" All this is annoying enough, but there is nothing for the lovers to do but to wait for the town clerk to sing and go away ; so they get into the deepest shadow, and then they put their arms around each other so that they can stand closer and not be seen so easily. It is a good plan for another reason, too, because some people can wait much more patiently in that position than in any other. But things are getting worse and worse, for the shoe-maker seems bound to have his part of the fun too; and just as the town clerk is about to sing he begins to work again and to hammer on his last. This is the most impolite shoemaker, I suppose, that this polite old town ever saw, if he is a poet. Think of a man who will hammer on a shoe when a town clerk is going to sing, and a song that he made himself, too. Some-thing must be done, of course ; so the town clerk comes and talks with the cobbler, and pretends that he is very anxious to get his opinion of the song he is going to sing. That seems natural enough, because everybody knows that the cobbler is the best poet in town. So they agree that whenever the town clerk breaks a rule in his song the cobbler shall strike one blow on his last, just as if he were marking the mistakes on the slate, the way the town clerk himself did with the knight.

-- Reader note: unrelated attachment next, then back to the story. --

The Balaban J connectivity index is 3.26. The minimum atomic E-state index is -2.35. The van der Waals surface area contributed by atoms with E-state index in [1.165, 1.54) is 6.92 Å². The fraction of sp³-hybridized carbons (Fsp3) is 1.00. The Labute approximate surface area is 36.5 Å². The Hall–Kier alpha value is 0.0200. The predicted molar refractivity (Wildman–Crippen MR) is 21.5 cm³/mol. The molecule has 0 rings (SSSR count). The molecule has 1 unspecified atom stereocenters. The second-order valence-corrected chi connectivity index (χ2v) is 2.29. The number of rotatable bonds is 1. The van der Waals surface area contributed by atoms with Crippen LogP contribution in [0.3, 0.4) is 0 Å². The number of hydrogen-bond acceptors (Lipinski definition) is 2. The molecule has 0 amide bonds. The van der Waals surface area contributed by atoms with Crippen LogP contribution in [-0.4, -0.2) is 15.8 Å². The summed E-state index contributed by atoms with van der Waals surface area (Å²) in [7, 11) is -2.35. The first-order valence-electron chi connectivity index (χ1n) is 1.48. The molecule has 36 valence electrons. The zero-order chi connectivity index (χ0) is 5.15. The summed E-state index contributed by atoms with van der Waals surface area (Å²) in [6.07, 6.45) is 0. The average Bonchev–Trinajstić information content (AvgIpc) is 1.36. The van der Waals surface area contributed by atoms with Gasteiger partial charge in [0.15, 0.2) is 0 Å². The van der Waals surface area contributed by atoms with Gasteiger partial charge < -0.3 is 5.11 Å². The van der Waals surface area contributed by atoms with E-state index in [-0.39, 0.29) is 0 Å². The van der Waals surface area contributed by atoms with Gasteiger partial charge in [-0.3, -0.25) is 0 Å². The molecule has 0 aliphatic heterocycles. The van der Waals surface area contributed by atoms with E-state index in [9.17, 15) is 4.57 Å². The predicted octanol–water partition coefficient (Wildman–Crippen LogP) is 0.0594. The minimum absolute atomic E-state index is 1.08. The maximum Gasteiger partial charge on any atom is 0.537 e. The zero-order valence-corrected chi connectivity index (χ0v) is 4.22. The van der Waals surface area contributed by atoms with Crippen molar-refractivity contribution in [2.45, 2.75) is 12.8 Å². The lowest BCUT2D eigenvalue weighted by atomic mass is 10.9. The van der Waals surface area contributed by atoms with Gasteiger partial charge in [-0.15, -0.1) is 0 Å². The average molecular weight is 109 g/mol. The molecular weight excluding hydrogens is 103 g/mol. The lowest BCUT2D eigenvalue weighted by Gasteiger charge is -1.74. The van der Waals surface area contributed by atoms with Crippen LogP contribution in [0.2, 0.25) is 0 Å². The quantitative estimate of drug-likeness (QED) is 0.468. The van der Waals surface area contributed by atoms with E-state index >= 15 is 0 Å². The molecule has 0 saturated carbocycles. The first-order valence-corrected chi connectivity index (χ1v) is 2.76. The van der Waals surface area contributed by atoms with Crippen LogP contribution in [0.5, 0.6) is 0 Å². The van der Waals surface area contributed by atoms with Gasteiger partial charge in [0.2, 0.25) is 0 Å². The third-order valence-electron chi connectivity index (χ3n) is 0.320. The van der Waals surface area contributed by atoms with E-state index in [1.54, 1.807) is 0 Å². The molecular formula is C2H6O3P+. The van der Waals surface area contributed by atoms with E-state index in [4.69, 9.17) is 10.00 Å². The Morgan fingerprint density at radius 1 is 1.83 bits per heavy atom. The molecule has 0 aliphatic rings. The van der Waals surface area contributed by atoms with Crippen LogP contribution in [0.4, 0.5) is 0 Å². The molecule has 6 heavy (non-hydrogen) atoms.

" Oh, but he must be a good town clerk, he knows so many tricks, and can always arrange everything so well to make it go his way. The town is lucky to have such a clerk. Yet, strange to say, the minute he begins to sing, he makes more mistakes than even the poor young knight did, and it is really a question whether his song or the shoemaker's pounding makes the more noise. Mind, I say noise, not music ; if it were a question of music the shoemaker would be far ahead. Well, between them, they wake up the shoemaker's prentice, and he comes to the window of the shop, to see what is the matter. He is the same prentice whom we saw in the church, who looked at the gold-smith's daughter's maid in such a strange way, you remember. And now, as he looks across at the house opposite, he sees the goldsmith's daughter's maid again, standing at the window. She is standing there in one of her mistress's gowns, to make the town clerk think that the mistress herself is listening to his song ; and he does think so, but the poor prentice knows who she is very well indeed. And since he knows who she is, of course he makes up his mind at once that the town clerk is singing to her, that he loves her, and that just as likely as not she loves him. No doubt you think he might know better ; and perhaps he might, if he were not so much in love with the goldsmith's daughter's maid ; but when a man is in love he is always ready to believe anything that it is particularly uncomfortable for him to believe.